sum of the sermon: it comes down to a simple choice, really

 

Let us hold unswervingly to the hope we profess, for he who promised is faithful. And let us consider how we may spur one another on toward love and good deeds, not giving up meeting together, as some are in the habit of doing, but encouraging one another … If we deliberately keep on sinning after we have received the knowledge of the truth, no sacrifice for sins is left, but only a fearful expectation of judgment and of raging fire that will consume the enemies of God. (Hebrews 10.23-27)

Andy and Red were up against it; they had their backs to the wall. They’d recently learned that one of their best friends, Brooks, had killed himself. Hopeless, he had hung himself.

And though neither Andy or Red ever mentioned the word, hope is what they were talking about. Specifically, what a┬áperson does – and does not do – as a result of having hope, or not having it, in their life.

The difference between them was that though both were imprisoned, only one of them was imprisoned in mind. As Andy saw it, the only thing keeping him from freedom was made out of stone. Red? He was so shackled the only thing left for him was to find the will to use a rope. Just like Brooks.

But Andy? Andy had hope. And so, he scratched his way out through stone walls and filth. How he perceived his future powerfully impacted what he chose to do with his present. He chose to hope, and so he chose to do. And so, stone walls wouldn’t – couldn’t – contain him.

“It comes down to a simple choice, really: get busy living or get busy dying!”

You probably recall that scene from the movie The Shawshank Redemption. This month is that movie’s twentieth anniversary (hard to believe, isn’t it). And so, let me ask you …

What do you believe? About your future? About hope? And what you’re to be about in the here and now?

Do you have hope? Vibrant, living hope? A hope you simply cannot leave behind? A hope that spurs you on to do what you can with today? For your own blessing and the blessing of others?

If you know Jesus Christ – truly know him – you don’t merely have hope. You know him as your hope. He is your hope. He is your all. Every day. He is what gives your life meaning.

You could no more turn your back on him and walk away from him than Andy Dufresne could have given up his dream to live in a place with no memory of all wrong and his daily toil to get there.

Know this kind of hope; come to know Jesus Christ. Know him as your Lord – as your daily hope – and he will be your Savior. Take on his mind and ways, and he will become your way to freedom. In this life, and in the one beyond. For no walls, made of stone or perception, can restrain him. Or you in your life with him.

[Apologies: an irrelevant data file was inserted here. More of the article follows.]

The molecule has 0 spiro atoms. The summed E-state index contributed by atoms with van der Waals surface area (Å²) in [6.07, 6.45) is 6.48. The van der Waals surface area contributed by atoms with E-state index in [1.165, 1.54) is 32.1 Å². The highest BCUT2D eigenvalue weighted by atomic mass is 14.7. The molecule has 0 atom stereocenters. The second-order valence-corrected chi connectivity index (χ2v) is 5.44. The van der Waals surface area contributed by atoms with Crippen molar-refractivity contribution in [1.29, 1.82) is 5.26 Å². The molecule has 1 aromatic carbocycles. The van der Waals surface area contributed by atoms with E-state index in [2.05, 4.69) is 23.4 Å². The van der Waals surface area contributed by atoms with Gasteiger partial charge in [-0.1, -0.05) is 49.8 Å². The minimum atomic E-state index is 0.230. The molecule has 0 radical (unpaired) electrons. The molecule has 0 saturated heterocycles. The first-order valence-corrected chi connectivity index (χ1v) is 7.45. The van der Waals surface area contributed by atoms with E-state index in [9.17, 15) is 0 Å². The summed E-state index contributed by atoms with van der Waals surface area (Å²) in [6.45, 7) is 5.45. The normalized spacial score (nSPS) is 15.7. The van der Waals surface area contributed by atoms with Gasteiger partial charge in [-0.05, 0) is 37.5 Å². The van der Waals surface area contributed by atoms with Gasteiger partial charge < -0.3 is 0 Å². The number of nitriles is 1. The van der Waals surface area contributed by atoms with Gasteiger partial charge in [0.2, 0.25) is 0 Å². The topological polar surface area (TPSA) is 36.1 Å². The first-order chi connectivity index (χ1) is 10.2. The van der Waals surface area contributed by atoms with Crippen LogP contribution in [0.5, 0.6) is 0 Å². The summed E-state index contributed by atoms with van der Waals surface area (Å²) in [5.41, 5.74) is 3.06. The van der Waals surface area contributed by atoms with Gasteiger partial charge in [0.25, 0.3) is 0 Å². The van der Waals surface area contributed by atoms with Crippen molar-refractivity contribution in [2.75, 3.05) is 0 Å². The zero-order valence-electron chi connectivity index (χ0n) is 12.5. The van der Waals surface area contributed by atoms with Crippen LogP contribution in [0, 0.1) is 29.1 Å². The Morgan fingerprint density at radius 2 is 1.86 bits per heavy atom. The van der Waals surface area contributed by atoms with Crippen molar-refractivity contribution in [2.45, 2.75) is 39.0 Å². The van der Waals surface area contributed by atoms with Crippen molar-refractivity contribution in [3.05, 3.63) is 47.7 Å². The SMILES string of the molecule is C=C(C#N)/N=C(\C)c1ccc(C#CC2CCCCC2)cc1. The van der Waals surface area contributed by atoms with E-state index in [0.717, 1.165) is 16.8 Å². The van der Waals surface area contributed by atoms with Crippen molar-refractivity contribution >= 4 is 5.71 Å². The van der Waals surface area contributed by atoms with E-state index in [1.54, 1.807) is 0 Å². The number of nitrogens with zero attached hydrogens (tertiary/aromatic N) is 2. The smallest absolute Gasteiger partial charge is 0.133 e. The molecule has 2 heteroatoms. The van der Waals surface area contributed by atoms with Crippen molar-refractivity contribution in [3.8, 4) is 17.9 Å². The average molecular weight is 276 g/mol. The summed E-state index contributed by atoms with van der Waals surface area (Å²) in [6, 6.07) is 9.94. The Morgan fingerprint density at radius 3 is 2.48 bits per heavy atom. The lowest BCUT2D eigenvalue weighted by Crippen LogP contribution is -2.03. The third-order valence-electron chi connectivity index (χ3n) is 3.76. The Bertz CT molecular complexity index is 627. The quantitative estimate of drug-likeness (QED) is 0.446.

Choose him. Choose life. Every day of your life. For today. For the sake of your future. For him.

It will make all the difference in your life. And in the lives of many a Red Redding.

Get busy living.

you have seen what the Lord has accomplished

Look at how we honor those who have practiced endurance. You have heard of the endurance of Job. And you have seen what the Lord has accomplished, for the Lord is full of compassion and mercy. (James 5:11 CEB)

Question. How many centuries separate Job’s experiences and James’ audience?

Answer. Quite a few.

And yet, James says his audience has “seen what the Lord has accomplished” in Job’s life.

Yes, from James’ perspective, their “hearing of” Job, that is their hearing the testimony of ancient Scripture, is the same as “seeing” something today in terms of God’s purpose. We can see what God is like today by hearing what God did way back when. The past informs the present, indeed, it is the present, for all practical purposes.

Does that sound like a stretch? It shouldn’t. It’s the same lesson we teach our children in song today.

“Yes, Jesus loves me. Yes, Jesus loves me. Yes, Jesus loves me. The Bible tells me so.”

The Bible may be a very old book, but it’s as fresh to us as if the ink was yet to dry. How is that? Because God has not changed. He is the same yesterday, today, and forever. And the race of enduring faith we’re running today? We don’t run alone, but rather, run in the midst of an audience of a great cloud of witnesses who train us and cheer us on.

Note how we pay tribute to practitioners of endurance. You’ve heard of Job’s endurance and you’ve seen God’s purpose in it all. And what were you to learn from it all? That the Lord is full of compassion and mercy. (James 5:11┬áDSV)

Eternal Father, how refreshing it is to see things from your perspective, standing in, and above, time! You bring the saints from the past to live with me and you call me to finish well in the future with you. This is your doing and it is good for my heart to hear and to see. Through Christ Jesus I thank you for giving me a glimpse beyond the constraints of time. Amen.